While the security cameras may generally be received as a welcome step forward to Wrigleyville residents like Chalifoux, it’s a fact that Wrigleyville and the greater Lake View neighborhood is nowhere near the top in crime rates.

However, a study conducted by CWB Chicago earlier this year showed a 41% increase in violent crimes within the Wrigleyville area.

Wilkins said that he thought the city should be focusing on implementing security measures like this in other areas of the city as well, particularly the South and West Side.

“The city should be taking care of it more,” he said. “It falls upon city leaders and officials. Not sports teams.”






A Guide to Streetball in Chicago

Photo: Evan Rogerson

Take a look at the complete guide to the best locations to play outdoor basketball in Chicago

Chicago outdoor basketball players say that there’s nothing better to do come summer time than shoot some hoops outside in the city.

“Chicago’s got a lot of places to play for real. It’s the best ballin’ out here,” said Stanton Park player Michael Lewis. “Outdoors is where it’s at. You got to play outdoors. You’re in the city, gotta make the most out of it.”

Stanton Park features three full-sized courts in great condition and one of them is lighted. The courts are situated right behind Skinner North Classical School and two of the courts are semi-fenced in as part of the school. The school uses these two courts for recess so during the day one should expect only one court to be available.

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Photos: Evan Rogerson

Link: Chicago Park District: Stanton Park

Lewis said while Stanton Park is a court he visits often because he lives nearby, he also regularly visits other courts around the city.

Sticking near the North Side, Clybourn Playlot Park is just a short walk away from Stanton. The single full-sized court is sandwiched between the L tracks and the busy N. Clybourn Ave. The court itself is in new condition and as long as you’re fine with shouting over the noise of the cars and trains passing through, there’s usually a solid group of people hanging around to get a game started.

Clybourn Park

Photo: Evan Rogerson

Link: Chicago Park District: Clybourn Playlot Park

One of those people you might meet is Jason Okrzesik, a former ball player for basketball powerhouse Fenwick High in Oak Park. Okrzesik also played at the collegiate level, for Northwestern. Today, Okrzesik works at nearby C.H. Robinson, and spends time after work playing ball at the nearby court with his co-workers.

“It’s fun to get out here and just mess around every once in a while,” said Okrzesik. “It’s not a bad area. It’s great. The court’s beautiful.”

Okrzesik said he enjoys coming alone to just shoot around or play some full court games with his co-workers and other hoopers. Okrzesik and his friends play every Tuesday at 5:00 pm so if you’re looking for some competition, Clybourn Park might be a decent spot to check out.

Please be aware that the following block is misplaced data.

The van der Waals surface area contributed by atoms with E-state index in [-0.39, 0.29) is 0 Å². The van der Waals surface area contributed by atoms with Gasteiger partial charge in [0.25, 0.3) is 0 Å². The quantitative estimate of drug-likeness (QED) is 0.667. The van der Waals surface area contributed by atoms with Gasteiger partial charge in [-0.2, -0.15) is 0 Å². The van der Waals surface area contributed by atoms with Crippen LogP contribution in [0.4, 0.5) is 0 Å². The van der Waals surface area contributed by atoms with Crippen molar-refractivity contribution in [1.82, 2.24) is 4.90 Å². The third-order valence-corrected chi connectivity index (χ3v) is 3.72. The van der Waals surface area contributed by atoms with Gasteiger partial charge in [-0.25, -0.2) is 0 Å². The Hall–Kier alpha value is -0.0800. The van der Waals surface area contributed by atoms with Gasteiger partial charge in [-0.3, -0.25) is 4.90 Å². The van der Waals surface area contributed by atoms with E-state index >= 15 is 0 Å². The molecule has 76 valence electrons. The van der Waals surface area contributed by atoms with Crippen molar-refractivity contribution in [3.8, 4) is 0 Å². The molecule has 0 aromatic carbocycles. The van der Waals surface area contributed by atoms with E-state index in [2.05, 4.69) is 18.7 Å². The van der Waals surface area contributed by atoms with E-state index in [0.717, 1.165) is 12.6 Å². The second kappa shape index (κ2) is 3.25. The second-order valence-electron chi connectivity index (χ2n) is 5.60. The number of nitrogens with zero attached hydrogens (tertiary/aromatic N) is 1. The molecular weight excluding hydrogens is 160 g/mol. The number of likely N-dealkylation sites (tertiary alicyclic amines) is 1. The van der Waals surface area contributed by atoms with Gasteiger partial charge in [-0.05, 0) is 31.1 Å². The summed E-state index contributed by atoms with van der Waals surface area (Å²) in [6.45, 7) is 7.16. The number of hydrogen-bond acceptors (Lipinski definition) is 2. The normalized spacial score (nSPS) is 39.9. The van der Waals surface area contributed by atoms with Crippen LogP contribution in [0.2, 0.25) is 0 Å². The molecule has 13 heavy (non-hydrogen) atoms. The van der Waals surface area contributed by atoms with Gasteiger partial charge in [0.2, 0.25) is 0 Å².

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Photos: Evan Rogerson

Link: Jason Okrzesik ESPN

If you’re hanging around the Lincoln Park area, Wrightwood Park might be the destination to explore if you’re looking for a spot to ball. The park itself contains a fieldhouse, baseball field, football/soccer field, volleyball court, track, playground and swimming pool. There’s two lighted courts with 4 hoops apiece.

The courts’ surfaces may not be in pristine condition (one of the courts can actually flood during a rainy day) but it’s definitely one of the more popular places in the area for pickup games.

Wrightwood regular Dale Fanella said full 5-on-5 games are almost always available on days with decent weather. He said the busiest times on the court are weeknights after 5:00 pm and weekends from 10:00 am on.

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Photos: Evan Rogerson

Link: Chicago Park District: Wrightwood Park

Fanella said that he personally plays ball there almost every day.

“I’ve lived over here for like 5-6 years and have been here all the time, every day. People must be like what the f— is wrong with this guy,” he said.

Fanella’s die-hard attitude is shared among many outdoor ball players in the city.

“It’s not as hardcore round here as it is down south for sure,” said Lewis. “But at the same time there’s still a culture with this you know? Basketball and Chicago, that’s what it’s all about.”

That culture Lewis speaks of is present in every outdoor court in Chicago. It’s a swagger, a movement. I saw and heard it at every court I visited. Dale Fanella doesn’t leave untill he makes 300 shots. Jason Okrzesik taunts his co-workers after every made bucket. No matter where you are in the city, streetball is alive and well.

The Near North side courts discussed here are just a small sample of what Chicago has to offer. The map below shows the locations of the best spots to ball in the entire city.

If you find yourself near the South Side of Chicago, check out two of the most historic courts in the city.

Located a short walk from Chinatown, Margaret Hie Ding Lin Park is simply a court tucked underneath the L tracks and fenced in like a cage. The court is one of the most popular in the city because it’s been featured in commercials starring Chicago Bulls legends Michael Jordan and Derrick Rose.

Link: Chicago Park District: Margaret Hie Ding Lin Park

The over 500-acre Jackson Park extends into South Shore and Hyde Park neighborhoods. It is considered by some to be the best streetball location of them all.